Laurel forest
and other cloud forest are subtropical and mild temperate forest, found in areas with high humidity and relatively stable and mild temperatures. Tropical rainforest, tropical and subtropical moist broadleaf forests are highlight[clarification needed] in Southern North America, Amazonia, Caribbean, Central America, Northern Andes and Central Andes. Amazonia[edit] The Amazonia bioregion
Amazonia bioregion
is mostly covered by tropical moist broadleaf forest, including the vast Amazon rainforest, which stretches from the Andes mountains to the Atlantic Ocean, and the lowland forests of the Guianas. The bioregion also includes tropical savanna and tropical dry forest ecoregions. Caribbean[edit] Main article: Caribbean bioregion Central America[edit] Main article: Central America
Central America
bioregion Central Andes[edit]

This section is empty. You can help by adding to it. (April 2012)

Eastern South America[edit] Eastern South America
South America
includes the Caatinga
xeric shrublands of northeastern Brazil, the broad Cerrado
grasslands and savannas of the Brazilian Plateau, and the Pantanal
and Chaco grasslands. The diverse Atlantic forests
Atlantic forests
of eastern Brazil
are separated from the forests of Amazonia by the Caatinga
and Cerrado, and are home to a distinct flora and fauna. Northern Andes[edit]

This section is empty. You can help by adding to it. (January 2011)

Orinoco[edit] The Orinoco
is a region of humid forested broadleaf forest and wetland primarily comprising the drainage basin for the Orinoco
River and other adjacent lowland forested areas. This region includes most of Venezuela
and parts of Colombia. Southern South America[edit] The temperate forest ecoregions of southwestern South America, including the temperate rain forests of the Valdivian temperate rain forests and Magellanic subpolar forests
Magellanic subpolar forests
ecoregions, and the Juan Fernández Islands and Desventuradas Islands, are a refuge for the ancient Antarctic flora, which includes trees like the southern beech (Nothofagus), podocarps, the alerce ( Fitzroya
cupressoides), and Araucaria
pines like the monkey-puzzle tree ( Araucaria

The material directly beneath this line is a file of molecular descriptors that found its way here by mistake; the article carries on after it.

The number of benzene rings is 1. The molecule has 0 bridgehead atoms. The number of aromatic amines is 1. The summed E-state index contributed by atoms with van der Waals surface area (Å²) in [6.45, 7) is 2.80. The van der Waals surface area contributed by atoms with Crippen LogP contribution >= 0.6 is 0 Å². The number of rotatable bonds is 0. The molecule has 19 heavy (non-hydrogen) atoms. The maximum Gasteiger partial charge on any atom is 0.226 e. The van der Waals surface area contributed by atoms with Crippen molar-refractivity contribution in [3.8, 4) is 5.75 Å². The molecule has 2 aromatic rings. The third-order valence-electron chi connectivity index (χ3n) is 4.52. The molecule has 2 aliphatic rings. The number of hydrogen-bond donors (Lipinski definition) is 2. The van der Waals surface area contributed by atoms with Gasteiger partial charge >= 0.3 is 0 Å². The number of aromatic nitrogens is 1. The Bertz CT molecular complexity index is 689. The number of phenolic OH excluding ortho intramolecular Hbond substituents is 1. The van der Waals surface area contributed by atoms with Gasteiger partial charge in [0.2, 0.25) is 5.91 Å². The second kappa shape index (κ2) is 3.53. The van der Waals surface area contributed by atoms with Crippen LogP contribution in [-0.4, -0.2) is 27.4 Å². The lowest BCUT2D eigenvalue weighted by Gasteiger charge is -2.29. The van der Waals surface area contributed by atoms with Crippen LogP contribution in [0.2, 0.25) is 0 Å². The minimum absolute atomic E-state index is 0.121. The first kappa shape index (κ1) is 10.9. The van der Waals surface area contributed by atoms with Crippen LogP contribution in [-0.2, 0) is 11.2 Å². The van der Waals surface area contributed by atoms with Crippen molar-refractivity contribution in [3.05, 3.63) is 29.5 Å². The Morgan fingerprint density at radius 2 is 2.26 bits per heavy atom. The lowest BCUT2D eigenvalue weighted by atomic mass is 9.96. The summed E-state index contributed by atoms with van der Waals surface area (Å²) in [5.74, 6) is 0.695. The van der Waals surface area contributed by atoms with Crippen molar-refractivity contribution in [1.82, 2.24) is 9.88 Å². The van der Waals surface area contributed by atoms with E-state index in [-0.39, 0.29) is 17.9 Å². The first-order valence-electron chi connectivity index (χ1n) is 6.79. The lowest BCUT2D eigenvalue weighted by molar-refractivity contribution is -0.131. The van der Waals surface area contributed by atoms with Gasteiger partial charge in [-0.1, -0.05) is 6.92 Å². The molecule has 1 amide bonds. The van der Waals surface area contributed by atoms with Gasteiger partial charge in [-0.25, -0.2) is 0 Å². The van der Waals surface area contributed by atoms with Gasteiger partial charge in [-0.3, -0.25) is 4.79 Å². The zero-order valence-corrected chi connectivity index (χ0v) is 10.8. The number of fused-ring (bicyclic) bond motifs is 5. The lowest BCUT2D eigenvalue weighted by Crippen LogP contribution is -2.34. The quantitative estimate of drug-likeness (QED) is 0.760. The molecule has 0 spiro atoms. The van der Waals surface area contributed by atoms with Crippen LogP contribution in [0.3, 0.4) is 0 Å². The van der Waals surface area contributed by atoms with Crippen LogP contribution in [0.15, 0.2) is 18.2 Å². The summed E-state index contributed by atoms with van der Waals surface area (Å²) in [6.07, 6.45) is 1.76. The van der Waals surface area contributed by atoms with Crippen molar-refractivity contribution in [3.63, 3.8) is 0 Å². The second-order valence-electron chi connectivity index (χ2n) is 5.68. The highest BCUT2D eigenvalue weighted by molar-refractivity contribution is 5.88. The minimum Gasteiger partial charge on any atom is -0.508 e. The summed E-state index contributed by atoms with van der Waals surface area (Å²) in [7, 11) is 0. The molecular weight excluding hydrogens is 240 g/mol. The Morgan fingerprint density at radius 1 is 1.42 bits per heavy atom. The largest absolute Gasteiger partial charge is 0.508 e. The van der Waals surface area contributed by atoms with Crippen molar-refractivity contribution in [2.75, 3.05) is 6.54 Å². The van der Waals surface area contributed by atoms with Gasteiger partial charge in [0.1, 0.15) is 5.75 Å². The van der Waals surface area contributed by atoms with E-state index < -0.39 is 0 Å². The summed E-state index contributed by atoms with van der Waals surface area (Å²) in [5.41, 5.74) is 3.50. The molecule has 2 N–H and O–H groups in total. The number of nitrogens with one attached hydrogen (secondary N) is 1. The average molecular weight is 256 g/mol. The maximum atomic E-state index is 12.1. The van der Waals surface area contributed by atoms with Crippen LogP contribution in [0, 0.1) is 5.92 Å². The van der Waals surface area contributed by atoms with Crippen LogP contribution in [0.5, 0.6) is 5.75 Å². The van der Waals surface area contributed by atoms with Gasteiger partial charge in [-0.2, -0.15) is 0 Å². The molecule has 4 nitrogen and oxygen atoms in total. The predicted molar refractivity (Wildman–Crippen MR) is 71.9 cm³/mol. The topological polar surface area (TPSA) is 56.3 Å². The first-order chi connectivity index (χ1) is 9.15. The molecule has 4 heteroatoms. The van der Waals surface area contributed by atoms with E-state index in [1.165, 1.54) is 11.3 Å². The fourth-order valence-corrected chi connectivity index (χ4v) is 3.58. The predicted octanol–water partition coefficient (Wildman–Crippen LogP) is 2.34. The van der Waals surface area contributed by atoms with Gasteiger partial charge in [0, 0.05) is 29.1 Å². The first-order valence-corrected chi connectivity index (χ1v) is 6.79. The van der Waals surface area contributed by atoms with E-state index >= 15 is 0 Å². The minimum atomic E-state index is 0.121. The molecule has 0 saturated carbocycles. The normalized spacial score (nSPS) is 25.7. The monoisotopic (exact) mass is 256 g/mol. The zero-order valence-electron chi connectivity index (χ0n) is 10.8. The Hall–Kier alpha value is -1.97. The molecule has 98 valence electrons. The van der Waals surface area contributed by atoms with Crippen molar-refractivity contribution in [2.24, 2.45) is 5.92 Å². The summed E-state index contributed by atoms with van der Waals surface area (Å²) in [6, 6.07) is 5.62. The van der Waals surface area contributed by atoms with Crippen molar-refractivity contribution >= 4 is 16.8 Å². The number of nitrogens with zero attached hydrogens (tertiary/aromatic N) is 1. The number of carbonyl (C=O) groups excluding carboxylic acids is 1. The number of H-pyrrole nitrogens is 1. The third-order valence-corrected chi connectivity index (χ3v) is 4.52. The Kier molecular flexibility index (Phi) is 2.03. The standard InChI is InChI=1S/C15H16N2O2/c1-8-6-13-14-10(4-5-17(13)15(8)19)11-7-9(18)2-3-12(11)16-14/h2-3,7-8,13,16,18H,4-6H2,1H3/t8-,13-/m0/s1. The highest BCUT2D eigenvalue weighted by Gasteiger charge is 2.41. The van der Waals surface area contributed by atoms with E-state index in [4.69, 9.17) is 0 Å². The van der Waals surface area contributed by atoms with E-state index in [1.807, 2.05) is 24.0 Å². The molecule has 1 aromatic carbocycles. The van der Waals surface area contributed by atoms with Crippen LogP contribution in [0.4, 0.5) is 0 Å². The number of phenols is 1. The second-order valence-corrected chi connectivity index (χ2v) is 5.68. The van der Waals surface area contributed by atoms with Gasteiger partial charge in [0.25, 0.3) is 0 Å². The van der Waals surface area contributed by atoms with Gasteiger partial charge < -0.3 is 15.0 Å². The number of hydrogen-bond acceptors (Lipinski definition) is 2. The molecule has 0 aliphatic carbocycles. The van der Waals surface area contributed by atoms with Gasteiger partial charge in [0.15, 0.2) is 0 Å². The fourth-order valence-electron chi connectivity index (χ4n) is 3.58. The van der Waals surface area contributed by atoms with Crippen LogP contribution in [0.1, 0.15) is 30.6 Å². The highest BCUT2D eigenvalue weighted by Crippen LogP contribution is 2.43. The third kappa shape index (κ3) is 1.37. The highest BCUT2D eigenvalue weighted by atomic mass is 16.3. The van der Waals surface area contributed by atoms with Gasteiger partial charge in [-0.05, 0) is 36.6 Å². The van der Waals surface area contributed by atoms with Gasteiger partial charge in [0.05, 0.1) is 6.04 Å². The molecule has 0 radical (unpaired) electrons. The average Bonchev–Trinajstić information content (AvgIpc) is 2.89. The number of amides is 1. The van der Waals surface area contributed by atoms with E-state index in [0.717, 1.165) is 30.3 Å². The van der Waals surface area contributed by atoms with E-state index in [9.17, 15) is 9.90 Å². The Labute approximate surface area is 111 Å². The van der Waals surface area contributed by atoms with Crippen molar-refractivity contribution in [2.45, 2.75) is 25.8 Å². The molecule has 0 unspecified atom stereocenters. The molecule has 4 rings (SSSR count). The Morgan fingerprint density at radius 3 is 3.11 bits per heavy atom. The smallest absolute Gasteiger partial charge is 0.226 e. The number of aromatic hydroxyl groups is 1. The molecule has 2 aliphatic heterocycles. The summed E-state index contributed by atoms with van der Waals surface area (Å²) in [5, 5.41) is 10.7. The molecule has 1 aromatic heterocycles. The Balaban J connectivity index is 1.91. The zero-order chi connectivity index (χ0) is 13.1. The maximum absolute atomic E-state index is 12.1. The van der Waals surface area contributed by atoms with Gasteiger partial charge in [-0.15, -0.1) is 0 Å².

araucana). These magnificent rainforests are endangered by extensive logging and their replacement by fast-growing non-native pines and eucalyptus. History[edit] South America
South America
was originally part of the supercontinent of Gondwana, which included Africa, Australia, India, New Zealand, and Antarctica, and the Neotropic
shares many plant and animal lineages with these other continents, including marsupial mammals and the Antarctic flora. After the final breakup of the Gondwana
about 110 million years ago, South America
South America
was separated from Africa and drifted north and west. Much later, about two to three million years ago, South America
South America
was joined with North America
North America
by the formation of the Isthmus of Panama, which allowed a biotic exchange between the two continents, the Great American Interchange. South American species like the ancestors of the Virginia opossum
Virginia opossum
(Didelphis virginiana) and the armadillo moved into North America, and North Americans like the ancestors of South America's camelids, including the llama (Lama glama), moved south. The long-term effect of the exchange was the extinction of many South American species, mostly by outcompetition by northern species. Endemic animals and plants[edit] Animals[edit] There are 31 bird families that are endemic to the Neotropical realm, over twice the number of any other realm. They include tanagers, rheas, tinamous, curassows, antbirds, ovenbirds, and toucans. Bird families originally unique to the Neotropics include hummingbirds (family Trochilidae) and wrens (family Troglodytidae). Mammal